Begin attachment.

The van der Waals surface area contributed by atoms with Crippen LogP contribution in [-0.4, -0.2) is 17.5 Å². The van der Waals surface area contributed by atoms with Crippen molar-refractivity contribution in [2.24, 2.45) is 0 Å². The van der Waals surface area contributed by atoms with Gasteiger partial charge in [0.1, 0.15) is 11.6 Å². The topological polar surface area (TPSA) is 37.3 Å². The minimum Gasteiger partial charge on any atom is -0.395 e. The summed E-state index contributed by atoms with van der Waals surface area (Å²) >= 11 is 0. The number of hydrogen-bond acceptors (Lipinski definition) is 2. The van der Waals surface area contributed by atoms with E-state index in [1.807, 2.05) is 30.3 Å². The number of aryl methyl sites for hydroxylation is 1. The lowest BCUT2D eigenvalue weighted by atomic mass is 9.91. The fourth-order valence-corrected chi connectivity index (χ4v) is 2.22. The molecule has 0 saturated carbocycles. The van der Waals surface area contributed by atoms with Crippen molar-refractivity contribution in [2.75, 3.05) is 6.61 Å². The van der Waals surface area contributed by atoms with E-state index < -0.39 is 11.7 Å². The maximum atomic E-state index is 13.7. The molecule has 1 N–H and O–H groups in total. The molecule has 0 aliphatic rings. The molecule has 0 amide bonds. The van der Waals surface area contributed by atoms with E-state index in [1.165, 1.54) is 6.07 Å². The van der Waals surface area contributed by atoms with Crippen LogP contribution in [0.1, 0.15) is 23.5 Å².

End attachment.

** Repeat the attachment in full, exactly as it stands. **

The van der Waals surface area contributed by atoms with Crippen LogP contribution in [-0.4, -0.2) is 17.5 Å². The van der Waals surface area contributed by atoms with Crippen molar-refractivity contribution in [2.24, 2.45) is 0 Å². The van der Waals surface area contributed by atoms with Gasteiger partial charge in [0.1, 0.15) is 11.6 Å². The topological polar surface area (TPSA) is 37.3 Å². The minimum Gasteiger partial charge on any atom is -0.395 e. The summed E-state index contributed by atoms with van der Waals surface area (Å²) >= 11 is 0. The number of hydrogen-bond acceptors (Lipinski definition) is 2. The van der Waals surface area contributed by atoms with E-state index in [1.807, 2.05) is 30.3 Å². The number of aryl methyl sites for hydroxylation is 1. The lowest BCUT2D eigenvalue weighted by atomic mass is 9.91. The fourth-order valence-corrected chi connectivity index (χ4v) is 2.22. The molecule has 0 saturated carbocycles. The van der Waals surface area contributed by atoms with Crippen molar-refractivity contribution in [2.75, 3.05) is 6.61 Å². The van der Waals surface area contributed by atoms with E-state index < -0.39 is 11.7 Å². The maximum atomic E-state index is 13.7. The molecule has 1 N–H and O–H groups in total. The molecule has 0 aliphatic rings. The molecule has 0 amide bonds. The van der Waals surface area contributed by atoms with E-state index in [1.165, 1.54) is 6.07 Å². The van der Waals surface area contributed by atoms with Crippen LogP contribution in [0.1, 0.15) is 23.5 Å².